dismissed Rep. Ron Paul as a joke in the Republican
presidential primary campaign aren't laughing so hard these
libertarian's rise in the polls and in fundraising proves
that a small but passionate number of Americans can be
drawn to an advocate of unorthodox proposals such as
returning to the gold standard and abolishing the
income tax, CIA, and Federal Reserve.
recently set a one-day, online GOP presidential fund-raising
record, and pulled slightly ahead of Fred Thompson and Mike
Huckabee in a New Hampshire poll, where he had 8% of
the Republicans' support. In Iowa he tied John McCain
for fifth place, with 4% for each.
Paul remains a
very long shot for the nomination. But as the only
Republican candidate backing a prompt troop withdrawal from
Iraq -- and an airing of possible impeachment charges
against Vice President Dick Cheney -- he appeals to a
mix of liberals and conservatives who feel alienated
and deeply distrustful of the government.
extreme left and the extreme right meet, you'll find Ron
Paul,'' said Merle Black, an Emory University political
scientist and coauthor of the book Divided America.
''He strikes a
chord with some segments of the population,'' especially
with his quixotic, uncompromising style, Black said. ''But
there's a pretty low ceiling in terms of his actual
Paul, who earned
a medical degree from Duke University and embraces the
nickname ''Dr. No,'' often casts the only House vote against
proposals he sees as too meddlesome or unworthy of
In recent months
he was the only House member to oppose an expression of
support for Northern Ireland's new power-sharing government,
a condemnation of ''the persecution of labor rights
advocates in Iran'' and a statement citing the
importance of ''providing a voice'' for relatives of
Americans who have vanished.
He was one of two
Republicans to vote against funding the Defense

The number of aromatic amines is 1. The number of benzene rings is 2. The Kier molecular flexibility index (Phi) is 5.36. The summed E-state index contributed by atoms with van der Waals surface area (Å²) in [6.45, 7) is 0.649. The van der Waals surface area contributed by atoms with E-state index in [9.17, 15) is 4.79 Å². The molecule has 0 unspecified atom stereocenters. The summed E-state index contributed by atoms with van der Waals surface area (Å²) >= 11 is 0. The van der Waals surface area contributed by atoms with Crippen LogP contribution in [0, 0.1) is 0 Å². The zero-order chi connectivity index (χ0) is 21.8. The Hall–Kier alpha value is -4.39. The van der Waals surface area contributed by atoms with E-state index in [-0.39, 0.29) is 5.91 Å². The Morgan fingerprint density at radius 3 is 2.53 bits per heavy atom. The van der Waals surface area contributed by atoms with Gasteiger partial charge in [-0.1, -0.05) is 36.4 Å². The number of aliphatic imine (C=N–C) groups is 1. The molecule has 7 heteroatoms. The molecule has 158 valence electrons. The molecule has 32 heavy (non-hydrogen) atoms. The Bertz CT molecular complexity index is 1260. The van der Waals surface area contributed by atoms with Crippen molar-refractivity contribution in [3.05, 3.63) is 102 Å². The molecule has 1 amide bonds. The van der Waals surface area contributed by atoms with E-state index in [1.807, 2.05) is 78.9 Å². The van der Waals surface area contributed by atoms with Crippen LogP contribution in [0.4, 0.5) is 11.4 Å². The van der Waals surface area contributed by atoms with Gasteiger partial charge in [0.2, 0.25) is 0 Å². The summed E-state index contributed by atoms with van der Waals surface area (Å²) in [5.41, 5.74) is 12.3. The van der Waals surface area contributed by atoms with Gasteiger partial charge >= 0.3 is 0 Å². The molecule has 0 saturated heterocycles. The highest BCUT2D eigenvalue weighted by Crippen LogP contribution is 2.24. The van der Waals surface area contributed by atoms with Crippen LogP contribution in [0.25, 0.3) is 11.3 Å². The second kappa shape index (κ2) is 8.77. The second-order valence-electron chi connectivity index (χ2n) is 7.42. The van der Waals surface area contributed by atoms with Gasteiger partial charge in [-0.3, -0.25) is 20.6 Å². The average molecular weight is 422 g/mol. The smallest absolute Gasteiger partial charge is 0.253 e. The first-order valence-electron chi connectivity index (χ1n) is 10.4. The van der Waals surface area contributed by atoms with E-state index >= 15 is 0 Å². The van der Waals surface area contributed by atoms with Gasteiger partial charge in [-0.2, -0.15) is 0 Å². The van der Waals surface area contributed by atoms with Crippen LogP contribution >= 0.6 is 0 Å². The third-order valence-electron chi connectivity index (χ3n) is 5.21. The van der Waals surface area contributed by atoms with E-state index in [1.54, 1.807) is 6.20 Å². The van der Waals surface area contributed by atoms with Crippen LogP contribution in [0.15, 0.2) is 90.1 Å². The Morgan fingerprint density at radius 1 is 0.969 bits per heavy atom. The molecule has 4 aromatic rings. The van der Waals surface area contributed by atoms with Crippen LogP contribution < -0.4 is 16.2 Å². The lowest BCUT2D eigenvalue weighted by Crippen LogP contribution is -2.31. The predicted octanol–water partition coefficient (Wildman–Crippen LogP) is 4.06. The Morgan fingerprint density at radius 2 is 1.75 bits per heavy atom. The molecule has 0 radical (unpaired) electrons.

Department in 2008 and against urging the release of Burmese
opposition leader Aung San Suu Kyi.
Congress's most prominent advocate of returning to the gold
standard, which the country abandoned in the 1930s. In its
purest form it would mean that all paper currency in
circulation could be redeemed for gold.
the gold standard would curb inflation and boost
confidence in the economy. But others say it would trigger
severe recessions because the Federal Reserve could no
longer manage the money supply in times of economic
For that matter,
Paul would eliminate the Fed altogether as an impediment
to free markets.
talks of eliminating the personal income tax, saying it
provides about 40% of federal revenues, which spending cuts
could absorb. The government's funding level would
approximate that of 2000, he says, although government
statistics put the figure closer to 1995.
In a phone
interview Wednesday, Paul said he is inching up in the polls
''because more people have heard the message.''
He said he was
stunned when supporters raised $4.2 million for him on
November 5, mostly through the Internet. It broke Mitt
Romney's one-day fund-raising record, $3.1 million,
for Republican presidential candidates.
going on,'' Paul said. ''It's all spontaneous,'' he said,
and reflects a hunger for smaller government, greater
adherence to the Constitution, and ''a pro-American
Paul said the
United States should leave the United Nations. ''I don't
like giving up our national sovereignty,'' he said.
should gather intelligence, he said, but dismantle the
CIA, which he accused of blunders and abuses of power.
Democratic-drafted charges that could lead to a House
impeachment vote against Cheney, Paul said, deserve
careful deliberations by congressional committees.
debate moderators typically pay scant attention to Paul and
two other House members seen as fringe candidates. But he
has triggered some crackling exchanges on the Iraq
war, unusual for primary campaign debates in which
most candidates hold similar views.
At a mid-May
debate in South Carolina, Paul infuriated Rudy Giuliani and
others by saying U.S. troops' presence in Saudi Arabia
contributed to al-Qaeda's decision to attack the
United States on Sept. 11, 2001.
''If we think
that we can do what we want around the world and not incite
hatred, then we have a problem,'' Paul said. ''They don't
come here to attack us because we're rich and we're
free. They come and they attack us because we're over
condemned the remarks. But Paul's supporters rhapsodize
about his candor and integrity on Web sites and at
really believe we could find an honest politician,'' said
Cecelia Poole of Elkton, Md., describing how she and her
husband intensely researched Paul's record. First
drawn to Paul's hard-line stance against illegal
immigration, Poole said she found herself agreeing
with him on monetary policy, the war, and other issues.
''He would turn
this country around in the way that it needs to go,''
said Poole, a semiretired mortgage broker. She and her
husband now travel to several states, she said,
''promoting him everywhere we go.'' (Charles